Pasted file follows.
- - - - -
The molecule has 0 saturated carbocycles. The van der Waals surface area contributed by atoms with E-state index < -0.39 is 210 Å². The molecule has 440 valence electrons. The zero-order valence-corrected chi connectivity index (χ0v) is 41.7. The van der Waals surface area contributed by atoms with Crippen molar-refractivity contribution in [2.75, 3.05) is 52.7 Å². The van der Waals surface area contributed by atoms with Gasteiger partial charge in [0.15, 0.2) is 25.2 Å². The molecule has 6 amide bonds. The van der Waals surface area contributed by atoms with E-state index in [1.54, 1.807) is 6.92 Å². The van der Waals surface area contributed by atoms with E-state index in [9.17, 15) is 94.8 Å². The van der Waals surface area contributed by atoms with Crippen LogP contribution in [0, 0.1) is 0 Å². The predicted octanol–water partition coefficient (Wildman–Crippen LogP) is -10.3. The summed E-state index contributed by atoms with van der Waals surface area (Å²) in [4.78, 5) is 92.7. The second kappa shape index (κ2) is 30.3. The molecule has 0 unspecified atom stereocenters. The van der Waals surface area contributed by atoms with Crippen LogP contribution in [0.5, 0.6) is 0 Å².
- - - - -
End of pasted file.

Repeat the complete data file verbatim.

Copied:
The molecule has 0 saturated carbocycles. The van der Waals surface area contributed by atoms with E-state index < -0.39 is 210 Å². The molecule has 440 valence electrons. The zero-order valence-corrected chi connectivity index (χ0v) is 41.7. The van der Waals surface area contributed by atoms with Crippen molar-refractivity contribution in [2.75, 3.05) is 52.7 Å². The van der Waals surface area contributed by atoms with Gasteiger partial charge in [0.15, 0.2) is 25.2 Å². The molecule has 6 amide bonds. The van der Waals surface area contributed by atoms with E-state index in [1.54, 1.807) is 6.92 Å². The van der Waals surface area contributed by atoms with E-state index in [9.17, 15) is 94.8 Å². The van der Waals surface area contributed by atoms with Crippen LogP contribution in [0, 0.1) is 0 Å². The predicted octanol–water partition coefficient (Wildman–Crippen LogP) is -10.3. The summed E-state index contributed by atoms with van der Waals surface area (Å²) in [4.78, 5) is 92.7. The second kappa shape index (κ2) is 30.3. The molecule has 0 unspecified atom stereocenters. The van der Waals surface area contributed by atoms with Crippen LogP contribution in [0.5, 0.6) is 0 Å².